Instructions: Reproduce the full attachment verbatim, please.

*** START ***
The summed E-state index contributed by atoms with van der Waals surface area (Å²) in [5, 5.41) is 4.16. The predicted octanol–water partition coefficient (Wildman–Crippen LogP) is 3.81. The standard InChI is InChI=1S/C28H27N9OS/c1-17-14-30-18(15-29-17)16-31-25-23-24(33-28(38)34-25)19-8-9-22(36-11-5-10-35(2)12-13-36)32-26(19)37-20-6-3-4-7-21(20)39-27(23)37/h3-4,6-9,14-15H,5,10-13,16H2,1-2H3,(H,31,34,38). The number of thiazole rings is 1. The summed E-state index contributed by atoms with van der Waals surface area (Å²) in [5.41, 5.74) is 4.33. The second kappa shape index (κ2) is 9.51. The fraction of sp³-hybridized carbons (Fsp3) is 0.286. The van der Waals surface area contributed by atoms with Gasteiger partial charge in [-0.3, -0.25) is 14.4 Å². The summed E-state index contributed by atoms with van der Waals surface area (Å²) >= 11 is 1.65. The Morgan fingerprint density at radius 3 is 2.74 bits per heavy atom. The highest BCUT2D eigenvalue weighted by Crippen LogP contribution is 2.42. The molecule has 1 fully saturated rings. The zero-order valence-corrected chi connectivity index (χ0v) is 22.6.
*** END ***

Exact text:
The summed E-state index contributed by atoms with van der Waals surface area (Å²) in [5, 5.41) is 4.16. The predicted octanol–water partition coefficient (Wildman–Crippen LogP) is 3.81. The standard InChI is InChI=1S/C28H27N9OS/c1-17-14-30-18(15-29-17)16-31-25-23-24(33-28(38)34-25)19-8-9-22(36-11-5-10-35(2)12-13-36)32-26(19)37-20-6-3-4-7-21(20)39-27(23)37/h3-4,6-9,14-15H,5,10-13,16H2,1-2H3,(H,31,34,38). The number of thiazole rings is 1. The summed E-state index contributed by atoms with van der Waals surface area (Å²) in [5.41, 5.74) is 4.33. The second kappa shape index (κ2) is 9.51. The fraction of sp³-hybridized carbons (Fsp3) is 0.286. The van der Waals surface area contributed by atoms with Gasteiger partial charge in [-0.3, -0.25) is 14.4 Å². The summed E-state index contributed by atoms with van der Waals surface area (Å²) >= 11 is 1.65. The Morgan fingerprint density at radius 3 is 2.74 bits per heavy atom. The highest BCUT2D eigenvalue weighted by Crippen LogP contribution is 2.42. The molecule has 1 fully saturated rings. The zero-order valence-corrected chi connectivity index (χ0v) is 22.6.